Using the thin nose pliers take the very end of the hammered bit and roll it almost closed, but not completely as this needs to go over the ring.

Finishing

Now take the ring and the tang and slip the ring in to the roll at the end of the tang and using the pliers close the roll over the tang.

There is a variation to this using square section metal which creates a really interesting penanular. To create this use the square section metal for the ring (not the tang) but before hammering the ends take two pliers (or pliers and vice) and twist the brass, this will create a spiral down its length. With some square section you may need to soften the metal first (see notes), after this follow the process for a regular penanular.

As you can see the public can get involved in all of this with perhaps the exception of the hammering. This creates a really interactive experience for them, and prompts a good dialogue about all things Viking, not only how are they used for cloaks and the Kings banquet.

Notes

When you are working the metal you may find it becomes brittle if it is over worked (I've rarely had this happen when making these items) but to combat this put it in a hot cooking fire, or on a griddle pan and heat it, then let it cool naturally, this will make it flexible again. If on the other hand you want the metal to become rigid /stiff then heat it as before and then plunge it directly in to cold water, this will not cool it completely so be careful when removing it from the water. In either situation the colour of the metal is not a real indication of how hot it is!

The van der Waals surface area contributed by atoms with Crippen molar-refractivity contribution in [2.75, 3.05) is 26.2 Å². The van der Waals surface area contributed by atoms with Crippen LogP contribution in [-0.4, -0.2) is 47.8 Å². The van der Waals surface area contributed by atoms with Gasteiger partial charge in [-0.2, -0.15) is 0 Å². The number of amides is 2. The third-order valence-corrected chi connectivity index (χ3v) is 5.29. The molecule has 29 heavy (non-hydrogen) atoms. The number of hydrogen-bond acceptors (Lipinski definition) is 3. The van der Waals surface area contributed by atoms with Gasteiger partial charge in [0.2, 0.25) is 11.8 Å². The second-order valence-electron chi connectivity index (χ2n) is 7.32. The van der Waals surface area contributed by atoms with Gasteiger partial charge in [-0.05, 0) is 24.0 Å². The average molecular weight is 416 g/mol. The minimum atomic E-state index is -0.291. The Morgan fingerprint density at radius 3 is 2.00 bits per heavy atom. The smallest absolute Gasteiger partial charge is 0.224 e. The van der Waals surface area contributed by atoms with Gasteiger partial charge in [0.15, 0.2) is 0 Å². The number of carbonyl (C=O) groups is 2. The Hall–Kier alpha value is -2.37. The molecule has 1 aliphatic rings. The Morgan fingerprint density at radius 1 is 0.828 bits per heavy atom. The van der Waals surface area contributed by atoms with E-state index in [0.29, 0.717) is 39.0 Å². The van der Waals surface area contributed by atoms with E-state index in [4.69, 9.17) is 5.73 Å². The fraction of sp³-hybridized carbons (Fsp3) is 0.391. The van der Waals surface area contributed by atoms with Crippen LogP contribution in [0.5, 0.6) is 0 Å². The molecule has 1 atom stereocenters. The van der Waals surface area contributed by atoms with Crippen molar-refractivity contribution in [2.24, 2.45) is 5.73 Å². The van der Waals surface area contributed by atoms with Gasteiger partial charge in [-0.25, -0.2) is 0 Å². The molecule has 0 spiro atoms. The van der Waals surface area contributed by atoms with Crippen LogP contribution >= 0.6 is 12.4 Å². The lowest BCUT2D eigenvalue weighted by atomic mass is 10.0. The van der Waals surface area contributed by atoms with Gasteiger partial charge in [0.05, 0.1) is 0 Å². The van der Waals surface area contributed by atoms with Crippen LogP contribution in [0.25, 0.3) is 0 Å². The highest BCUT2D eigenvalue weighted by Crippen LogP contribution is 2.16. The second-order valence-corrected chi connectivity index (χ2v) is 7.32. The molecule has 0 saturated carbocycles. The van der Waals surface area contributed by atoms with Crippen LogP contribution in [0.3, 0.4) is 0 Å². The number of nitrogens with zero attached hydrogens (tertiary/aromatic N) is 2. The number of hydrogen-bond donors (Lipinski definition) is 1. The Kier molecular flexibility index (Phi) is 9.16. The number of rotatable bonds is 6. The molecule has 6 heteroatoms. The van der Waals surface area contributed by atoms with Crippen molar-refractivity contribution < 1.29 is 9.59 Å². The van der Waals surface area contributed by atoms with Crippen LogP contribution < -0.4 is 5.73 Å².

Method

Take your length of metal, and cut about 10cm

Take the bead and thread it on to the wire so that it is in the middle of the length.

Magic Bead Mount

There are many different ways of mounting beads but for this exercise we will stick with what I refer to as the magic bead mount

Tools, you will need the following as a minimum:

Pair of pliers, ideally with smooth narrow jaws so as not to mark the metal, and allow detail work. The ideal are jewellers pliers but you will need to remove the plastic etc.

A round bar circa 3mm in diameter, easy to obtain from model shops selling brass wire.

Some lengths of metal wire, I use brass from the local model shop of about 1mm diameter which comes in 30cm lengths (enough for 3 or 4 pieces

A glass bead with hole suitable for the diameter of the wire.

Now take each end of the wire and bend them so that they are at right angle to their original position, the bead should now be trapped between to parallel lengths.

Now bend the wires again so that they point towards each other effectively forming a box around the bead.

At the point the two ends pass each other create a 2-3 twists in the wire, it is often helpful to hold the wire with the pliers to do this as it stops the 'box' from twisting too.

Taking the bar twist each end separately (one to the left one to the right) around the bar leaving 0.5mm between twist effectively creating a spring type ends to the wire.

In order to fit these on to a necklace thread or chain, just twist the thread over the springs and then as if buy magic with out opening the thread the bead is attached.

Comments on this site should be sent to Roger Barry